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Sensei Lanai a Four Seasons Resort, is the product of an unusual collaboration between two friends with influence in health and technology: Larry Ellison, the billionaire co-founder of the Silicon Valley tech company Oracle, who owns most of the Hawaiian island of Lanai (where Sensei opened last year), and David Agus, a medical doctor who is perhaps best known for treating Steve Jobs. In their new venture, the partners have created a getaway that focuses on longevity—something both have been passionate about for years—as well as agriculture. The 24-acre resort has a hydroponic farm that’s capable of producing millions of pounds of produce each year. The two sat down to discuss their vision for the future of wellness, and what they plan to do with all that food.

Related: How Sensei Lanai Is Elevating the Wellness Retreat

Q: How did the idea for Sensei start?

LARRY ELLISON: When I bought the island of Lanai, I went to the restaurant at the hotel. My wife and I ordered three different things, and the food was inedible. I mean, we couldn’t eat it. We had to drive to the grocery store in town and buy Snickers bars and Cokes. We decided that this is ridiculous—we need to grow our own food.

DAVID AGUS: I remember sitting with you talking about the agriculture and a resort and you saying, “Do you want a little project?”

Q: Some people might think it’s odd to ask a doctor if he wants to start an agriculture project.

DA: Why go to a doctor about health and food? I think it’s core to medicine and humanity, our food and health and wellness. And this was a vehicle where we could do it in a scientific, data-driven way.

LE: It’s a hotel, but it’s really a botanical garden. You see nothing but nature. All of these things from our evolutionary environment are profoundly reassuring to us. When you go to Sensei and you spend the day in the garden, that evening you sleep better.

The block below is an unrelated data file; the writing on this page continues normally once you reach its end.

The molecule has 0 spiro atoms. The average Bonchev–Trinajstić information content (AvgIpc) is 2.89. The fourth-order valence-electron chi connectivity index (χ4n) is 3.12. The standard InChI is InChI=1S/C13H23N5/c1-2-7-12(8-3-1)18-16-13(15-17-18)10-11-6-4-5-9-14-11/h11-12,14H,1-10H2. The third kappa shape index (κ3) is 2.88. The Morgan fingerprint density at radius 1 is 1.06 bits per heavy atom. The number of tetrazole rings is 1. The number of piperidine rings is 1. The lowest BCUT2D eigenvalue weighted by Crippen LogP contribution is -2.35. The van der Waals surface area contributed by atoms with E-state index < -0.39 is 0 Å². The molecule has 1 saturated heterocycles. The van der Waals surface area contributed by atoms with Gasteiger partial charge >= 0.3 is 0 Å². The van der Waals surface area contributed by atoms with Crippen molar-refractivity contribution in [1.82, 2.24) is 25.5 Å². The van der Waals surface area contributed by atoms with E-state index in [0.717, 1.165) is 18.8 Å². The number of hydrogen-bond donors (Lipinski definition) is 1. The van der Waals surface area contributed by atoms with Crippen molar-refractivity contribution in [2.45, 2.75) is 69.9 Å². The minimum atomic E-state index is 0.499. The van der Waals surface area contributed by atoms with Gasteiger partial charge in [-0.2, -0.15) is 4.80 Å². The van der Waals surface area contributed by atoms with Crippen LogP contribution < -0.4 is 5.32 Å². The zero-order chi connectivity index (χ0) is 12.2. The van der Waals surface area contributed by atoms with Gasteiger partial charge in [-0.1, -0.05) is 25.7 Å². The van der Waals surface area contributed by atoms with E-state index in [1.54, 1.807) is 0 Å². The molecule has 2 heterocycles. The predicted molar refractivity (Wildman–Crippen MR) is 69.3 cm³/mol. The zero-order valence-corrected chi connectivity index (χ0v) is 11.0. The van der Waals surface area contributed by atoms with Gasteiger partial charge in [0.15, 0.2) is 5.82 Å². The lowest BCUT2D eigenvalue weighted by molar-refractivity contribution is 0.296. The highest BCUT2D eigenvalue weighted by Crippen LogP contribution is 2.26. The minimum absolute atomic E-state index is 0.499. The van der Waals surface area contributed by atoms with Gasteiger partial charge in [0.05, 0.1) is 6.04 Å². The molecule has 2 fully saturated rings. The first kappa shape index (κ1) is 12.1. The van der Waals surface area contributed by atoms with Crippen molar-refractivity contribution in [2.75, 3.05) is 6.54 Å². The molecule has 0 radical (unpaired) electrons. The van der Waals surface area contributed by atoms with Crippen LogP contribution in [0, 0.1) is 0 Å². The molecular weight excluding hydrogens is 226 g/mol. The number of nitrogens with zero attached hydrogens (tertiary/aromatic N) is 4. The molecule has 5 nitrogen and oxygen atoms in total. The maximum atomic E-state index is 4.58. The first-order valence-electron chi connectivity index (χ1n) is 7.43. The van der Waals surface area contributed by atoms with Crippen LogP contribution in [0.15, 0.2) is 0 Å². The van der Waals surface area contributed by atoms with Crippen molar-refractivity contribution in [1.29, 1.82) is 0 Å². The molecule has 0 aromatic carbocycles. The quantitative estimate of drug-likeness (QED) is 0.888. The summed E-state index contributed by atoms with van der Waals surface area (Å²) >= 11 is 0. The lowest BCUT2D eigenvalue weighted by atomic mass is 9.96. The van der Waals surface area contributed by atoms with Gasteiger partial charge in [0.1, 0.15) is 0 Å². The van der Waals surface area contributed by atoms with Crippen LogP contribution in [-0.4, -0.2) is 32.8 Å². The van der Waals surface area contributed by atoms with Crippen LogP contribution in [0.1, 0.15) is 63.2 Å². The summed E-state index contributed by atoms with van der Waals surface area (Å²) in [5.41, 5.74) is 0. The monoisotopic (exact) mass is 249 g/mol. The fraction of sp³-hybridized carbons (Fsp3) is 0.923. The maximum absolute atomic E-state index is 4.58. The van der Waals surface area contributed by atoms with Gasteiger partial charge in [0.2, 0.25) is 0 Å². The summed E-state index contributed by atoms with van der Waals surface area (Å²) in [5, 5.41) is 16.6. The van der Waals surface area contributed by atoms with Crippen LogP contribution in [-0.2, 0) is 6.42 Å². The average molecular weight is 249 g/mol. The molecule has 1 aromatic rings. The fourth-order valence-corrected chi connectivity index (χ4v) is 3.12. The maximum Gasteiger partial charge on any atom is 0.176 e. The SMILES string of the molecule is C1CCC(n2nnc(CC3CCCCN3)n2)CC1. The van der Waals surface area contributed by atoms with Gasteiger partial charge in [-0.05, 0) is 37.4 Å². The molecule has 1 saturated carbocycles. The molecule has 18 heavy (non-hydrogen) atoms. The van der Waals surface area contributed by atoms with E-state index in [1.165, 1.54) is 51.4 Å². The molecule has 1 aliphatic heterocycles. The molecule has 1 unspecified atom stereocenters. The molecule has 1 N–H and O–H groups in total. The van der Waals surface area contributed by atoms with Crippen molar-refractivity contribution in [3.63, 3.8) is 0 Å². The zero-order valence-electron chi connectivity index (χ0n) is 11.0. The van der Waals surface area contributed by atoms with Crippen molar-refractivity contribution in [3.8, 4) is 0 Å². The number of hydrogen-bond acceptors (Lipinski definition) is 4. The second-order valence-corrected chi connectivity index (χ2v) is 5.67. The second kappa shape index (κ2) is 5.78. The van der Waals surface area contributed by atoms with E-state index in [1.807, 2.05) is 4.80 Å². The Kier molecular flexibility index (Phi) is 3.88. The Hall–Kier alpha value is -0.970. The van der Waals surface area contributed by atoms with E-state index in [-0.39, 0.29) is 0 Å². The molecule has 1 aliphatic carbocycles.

DA: The human brain is 56 percent visual, about 11 percent auditory, 6 percent smell, and 4 percent taste. The notion that every aspect of that is brought into the [Sensei] experience is powerful. We’ve been able to incorporate the things that we believe in. We spent two years with Chef Nobu [Matsuhisa] going over the food so every ingredient is thought through on a holistic basis. The resort has a fine art collection. It’s wholistic with a W because we really want to focus on the whole.

Q: What role does medicine play at the resort?

DA: When guests arrive, we have them sit down with guides. They develop a program that is based on data. When you go for your massage, we first do thermography on your body. We see where there’s inflammation. We look at how you respond to the food. We measure your sleep so, in the morning, we can tell you about your night’s sleep. You can note when you exercise, here’s what it does to your sleep, and when you have three glasses of wine, here’s what it does to your sleep. A big goal of Sensei is to have these across the globe and in cities so this could be a new lifestyle.

Q: Is the farm also data-driven?

LE: Sensei has two arms. It has the wellness retreats, but it also has a high-tech agriculture business. We are growing in vertical farms in greenhouses, where we use one-tenth to one-100th of the amount of water that you use when you’re growing outside. We’d like to grow the food closer to the people who consume it and deliver it fresh every day. In greenhouses, you control the environment so you can tune the food. If we want slightly sweeter tomatoes, we know how to make tomatoes slightly sweeter.

DA: You just hit on a point that is so key: We’re optimizing human nutrition. We have built the tools now with data to make food so it’s not just calories per acre; it’s nutritious too. We can optimize for the human condition, not just optimize to grow.

LE: And it tastes way better too.

Q: Does that mean you’re envisioning Sensei greenhouses around the world?

LE: This isn’t something that we’re simply going to put in Scandinavia for very wealthy people. We’re also building greenhouses with appropriate technology for Africa. The world is going to come under pressure as the population grows, and Africa is going to be the most populous continent. I believe in the future, Africa will almost leapfrog the rest of the world. They’ll go from subsistence farming right into modern greenhouse farming, where they’ll be able to develop a much more nutritious food supply. And because the greenhouses deliver a higher return than open fields, they will improve their nutrition, reduce hunger, and make money while they’re doing it. That, to me, is the definition of sustainable.


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